Surface area increases as the square, while volume increases as the cube--this was pointed out by Gallileo 4 centuries ago.

This would mean that I would have about 1/12 of the surface area in my lungs, so it would be like having bad emphysema. I suspect that only a high-pressure dive chamber could keep me breathing.

My intestines would have only 1/12 of the area, so I would have to eat 36 meals a day to keep from starvivg.

My kidneys would only have 1/12 of the area in their tubules, so I would need to be on dialysis.

I would only have 1/12 of the skin surface area relative to body mass, so heat would build up quickly. I would probably have to live in arctic waters like a whale to keep cool.

If I tried to stand up from a seated position, my legs would snap like toothpicks because bone strength is a function of cross-section, and cross-section is a function of area.

To top it all off, consider my brain under these circumstances. Intelligence is attributed to the cerebral cortext, which is folded and convoluted to give it more area.

My brain would not have enough surface area to maintain intelligence, so I would probably be severely handicapped...probably like a bad microcephalic.

This even happens in real life. Alzheimer's disease can cause the convolutions of the brain to smooth out, and functional decline is closely correlated with this progression.

All of these points apply--in a different form-- to any living thing.

The only way a giant tarantula from the movies could kill you is if it falls on you when it dies.

Re: How big can an animal get? What size is implausible?

Posted: Wed Feb 08, 2017 2:37 pm
by bobbo_the_Pragmatist
Large animals could be flat rather thin blobs with distributed nervous system.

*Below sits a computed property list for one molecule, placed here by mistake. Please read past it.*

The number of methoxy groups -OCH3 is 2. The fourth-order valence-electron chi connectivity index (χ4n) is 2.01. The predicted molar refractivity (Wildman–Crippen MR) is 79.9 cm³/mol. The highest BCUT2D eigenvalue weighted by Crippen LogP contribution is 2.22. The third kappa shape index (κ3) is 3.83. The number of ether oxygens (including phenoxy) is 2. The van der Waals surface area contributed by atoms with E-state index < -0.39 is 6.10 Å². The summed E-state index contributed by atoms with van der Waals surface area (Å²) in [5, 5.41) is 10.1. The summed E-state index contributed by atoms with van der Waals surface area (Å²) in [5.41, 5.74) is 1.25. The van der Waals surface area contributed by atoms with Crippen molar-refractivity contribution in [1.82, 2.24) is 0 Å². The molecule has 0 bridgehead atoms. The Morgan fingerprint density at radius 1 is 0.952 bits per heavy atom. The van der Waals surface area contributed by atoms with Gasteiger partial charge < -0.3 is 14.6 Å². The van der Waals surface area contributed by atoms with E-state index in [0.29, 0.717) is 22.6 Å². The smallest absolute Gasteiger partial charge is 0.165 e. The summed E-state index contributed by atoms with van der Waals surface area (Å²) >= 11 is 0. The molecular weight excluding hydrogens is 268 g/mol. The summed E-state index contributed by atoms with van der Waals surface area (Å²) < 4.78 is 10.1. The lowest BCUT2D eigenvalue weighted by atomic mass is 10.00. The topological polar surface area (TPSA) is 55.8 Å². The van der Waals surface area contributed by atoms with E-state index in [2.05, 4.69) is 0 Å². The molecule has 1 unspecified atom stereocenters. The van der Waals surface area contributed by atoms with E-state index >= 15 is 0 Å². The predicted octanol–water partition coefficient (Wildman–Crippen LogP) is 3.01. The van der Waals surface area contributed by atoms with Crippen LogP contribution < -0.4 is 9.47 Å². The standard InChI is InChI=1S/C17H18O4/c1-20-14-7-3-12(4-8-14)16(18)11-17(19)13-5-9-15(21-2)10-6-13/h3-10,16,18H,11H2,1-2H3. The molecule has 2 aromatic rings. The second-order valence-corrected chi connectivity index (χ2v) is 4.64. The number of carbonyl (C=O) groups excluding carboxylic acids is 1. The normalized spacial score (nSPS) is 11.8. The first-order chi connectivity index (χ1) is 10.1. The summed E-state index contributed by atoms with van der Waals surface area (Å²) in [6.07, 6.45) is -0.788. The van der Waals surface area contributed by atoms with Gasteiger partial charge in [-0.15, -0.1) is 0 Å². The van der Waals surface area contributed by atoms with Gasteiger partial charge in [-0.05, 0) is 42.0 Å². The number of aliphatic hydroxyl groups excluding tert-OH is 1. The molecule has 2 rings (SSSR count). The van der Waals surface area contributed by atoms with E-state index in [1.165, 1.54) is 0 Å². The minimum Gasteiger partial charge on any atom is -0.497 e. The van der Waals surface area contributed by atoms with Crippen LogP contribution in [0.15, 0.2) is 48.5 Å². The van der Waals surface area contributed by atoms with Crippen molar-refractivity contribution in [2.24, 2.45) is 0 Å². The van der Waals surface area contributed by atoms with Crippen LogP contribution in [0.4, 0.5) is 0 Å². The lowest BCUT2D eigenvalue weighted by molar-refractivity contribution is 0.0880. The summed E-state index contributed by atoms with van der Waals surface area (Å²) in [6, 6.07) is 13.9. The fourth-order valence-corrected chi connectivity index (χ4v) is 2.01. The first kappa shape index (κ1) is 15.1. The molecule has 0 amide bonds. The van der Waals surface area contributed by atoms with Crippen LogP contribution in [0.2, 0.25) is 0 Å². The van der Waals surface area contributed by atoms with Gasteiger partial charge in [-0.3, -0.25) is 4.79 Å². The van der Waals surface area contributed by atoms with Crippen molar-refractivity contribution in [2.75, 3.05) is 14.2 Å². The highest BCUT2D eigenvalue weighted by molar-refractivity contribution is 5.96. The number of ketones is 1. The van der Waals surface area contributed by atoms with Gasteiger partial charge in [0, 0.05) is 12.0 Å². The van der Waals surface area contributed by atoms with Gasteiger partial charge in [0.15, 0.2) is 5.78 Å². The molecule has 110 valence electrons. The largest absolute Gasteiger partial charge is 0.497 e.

Think Rush Limbaugh.

Re: How big can an animal get? What size is implausible?

Posted: Wed Feb 08, 2017 2:50 pm
by Kevin Levites

There are ways around these issues.

If I was to design a giant animal (I am, after all, a professional science fiction writer), I might have it live in the water, and have two (or three...or more?) complete sets of redundant organs equally distributed along its length.

I would have more than one brain, because nerve impulses from the tail would take too much time to propogate themselves all the way to the brain. This is not exactly original, as some of the large, sauropod dinosaurs had nerve ganglions in their spines so that they could thrash their tails before the tiny brain knew about the situation.

Humans actually have something very similar, and for similar reasons.

Have you ever seen a picture in an anatomy course of a person snatching their hand away from the candle flame as an automatic response? The impulse goes to the spinal cord and travels right back without reaching the brain.

My huge animal would have to be a filter feeder, constantly swimming so that it could scoop plankton into its ever-hungry maw.

And so on.

Re: How big can an animal get? What size is implausible?

Posted: Wed Feb 08, 2017 6:36 pm
by ElectricMonk
Does it have to be an animal?

In a forest in Oregon, there is a fungus that covers 2,200 acres.